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Phil Smith’s Wildlife Notes - Jan 2011

As usual at this season of the year, a good deal of my time was taken up in writing up records and reports. These include a revision of the Inventory of Vascular Plants for the Sefton Coast which lists all the flowering plants, ferns and conifers found on the Sefton Coast, including the sand-dune system, since recording began over 150 years ago. Nine new plants were added to the Inventory in 2010, the grand total now standing at a remarkable 1300 for the coast as a whole and 1172 in the dunes.  These figures demonstrate the outstanding biodiversity of this coastline and justify Plantlife International’s inclusion of the Sefton dunes in its 2007 list of Important Plant Areas (IPAs).


In our region, January is supposed to be the wettest month of the year. However, despite several wildly inaccurate forecasts of “rain, heavy at times” very little actually fell during the month.  Thus far, we have experienced the third dry winter in succession, this having major implications for our wetlands, especially the dune-slacks, which rely on recharge between autumn and spring.  Summer precipitation has little effect as it quickly evaporates.  It wasn’t supposed to be like this, climate change being predicted to bring wetter winters and dryer summers!


The big freeze in December seems to have affected some local birdlife, Stonechats being noticeably absent from the dunes.  My monthly visit to Cabin Hill produced only 22 Snipe and one Jack Snipe, suggesting that birds displaced by the ice have not returned, though the low water-level in the slacks was no doubt also a factor. Nevertheless, a walk though the Ravenmeols woodland on 19th in sunny, calm conditions was rewarded by some delightful early bird-song from Robins, Great Tits, Wood Pigeons and a Mistle Thrush, while over 20 Redwings flocked in the trees round Asparagus Cottage.  Rachael Parks tells me of the first ever Treecreeper in her Formby garden, while Ian Wolfenden had both male and female Blackcaps daily on his feeders, with up to 11 Reed Buntings and 25 Blackbirds at a time. Ian is a licensed ringer and provides fascinating insights into the turnover of birds in his Thornton garden.  For example, he has ringed 42 Blackbirds since the end of the cold snap, suggesting that many of these birds are not resident but are moving through. Similarly, during 2010 he ringed 297 Goldfinches, though no more than a dozen or so were present on any one day.  Finally, out of a grand total of 892 garden birds ringed, only 164 (18%) were retraps.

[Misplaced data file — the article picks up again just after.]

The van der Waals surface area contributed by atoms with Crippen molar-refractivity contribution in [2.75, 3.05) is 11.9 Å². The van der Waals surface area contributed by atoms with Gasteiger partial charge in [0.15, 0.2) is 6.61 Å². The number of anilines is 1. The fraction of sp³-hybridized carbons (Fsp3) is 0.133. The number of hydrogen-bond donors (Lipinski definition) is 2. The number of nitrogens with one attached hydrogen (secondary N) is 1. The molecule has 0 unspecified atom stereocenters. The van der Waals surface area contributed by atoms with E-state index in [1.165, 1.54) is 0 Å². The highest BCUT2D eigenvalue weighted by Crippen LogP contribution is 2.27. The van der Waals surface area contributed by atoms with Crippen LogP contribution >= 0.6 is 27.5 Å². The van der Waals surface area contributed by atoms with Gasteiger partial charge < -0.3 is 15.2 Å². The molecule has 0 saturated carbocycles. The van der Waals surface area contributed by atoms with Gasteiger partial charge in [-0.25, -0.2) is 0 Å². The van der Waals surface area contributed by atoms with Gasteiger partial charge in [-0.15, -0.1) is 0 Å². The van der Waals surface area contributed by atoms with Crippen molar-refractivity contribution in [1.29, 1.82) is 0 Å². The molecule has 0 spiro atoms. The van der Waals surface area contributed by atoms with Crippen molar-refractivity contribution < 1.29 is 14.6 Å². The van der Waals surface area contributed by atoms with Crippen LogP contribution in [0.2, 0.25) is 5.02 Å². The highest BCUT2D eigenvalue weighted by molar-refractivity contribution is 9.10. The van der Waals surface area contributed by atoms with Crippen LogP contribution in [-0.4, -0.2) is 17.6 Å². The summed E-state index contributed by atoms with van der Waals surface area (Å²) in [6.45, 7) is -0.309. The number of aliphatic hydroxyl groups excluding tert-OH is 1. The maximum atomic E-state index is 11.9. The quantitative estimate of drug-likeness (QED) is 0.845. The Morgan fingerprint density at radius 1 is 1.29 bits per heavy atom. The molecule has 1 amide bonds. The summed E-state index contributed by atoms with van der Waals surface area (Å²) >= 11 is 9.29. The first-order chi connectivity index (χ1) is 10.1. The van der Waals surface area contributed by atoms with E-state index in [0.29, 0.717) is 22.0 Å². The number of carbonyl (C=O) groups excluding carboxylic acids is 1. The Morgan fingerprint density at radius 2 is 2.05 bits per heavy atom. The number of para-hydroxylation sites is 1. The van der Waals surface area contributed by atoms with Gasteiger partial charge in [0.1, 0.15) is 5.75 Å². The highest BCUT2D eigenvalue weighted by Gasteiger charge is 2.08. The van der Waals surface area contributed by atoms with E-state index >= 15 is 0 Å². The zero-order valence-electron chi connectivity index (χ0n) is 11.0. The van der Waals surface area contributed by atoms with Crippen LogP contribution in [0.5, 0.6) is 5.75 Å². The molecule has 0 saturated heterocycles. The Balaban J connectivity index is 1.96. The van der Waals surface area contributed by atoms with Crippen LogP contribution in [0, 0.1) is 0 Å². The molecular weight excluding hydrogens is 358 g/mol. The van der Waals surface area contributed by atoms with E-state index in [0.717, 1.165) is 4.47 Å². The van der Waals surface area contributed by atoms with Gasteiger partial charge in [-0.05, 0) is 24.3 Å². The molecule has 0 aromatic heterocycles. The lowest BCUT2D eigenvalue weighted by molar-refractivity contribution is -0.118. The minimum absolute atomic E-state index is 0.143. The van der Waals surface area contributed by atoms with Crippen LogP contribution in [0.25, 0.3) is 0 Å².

Tufted Duck

The cold weather probably contributed to a large shellfish “wreck” along the shore, consisting mainly of Rayed Trough-shells (Mactra corallina) and Razor-shells (Ensis), these attracting many gulls.  One lucky birder at Birkdale on 22nd spotted a very rare American Franklin’s Gull but, two days later, there was no sign of it as I searched through about 10,000 mixed gulls roosting at high-water. Some compensation was afforded by flocks of 45 and 60 Twite at Birkdale and Ainsdale respectively, while 4500 roosting Oystercatchers were harassed by a majestic Peregrine.  Nearby Sands Lake had its usual flock of wintering Tufted Ducks, peaking at 151 on 28th


Waxwing


The highlight of the month was undoubtedly a trip to Bootle on 21st to track down a flock of Waxwings reported the previous day.  Most had moved on but three remained, feeding on Waterer’s Cotoneaster berries and perching in adjacent trees on Strand Road, not a place one would normally associate with iconic wildlife. These were the first Waxwings I had seen since 1996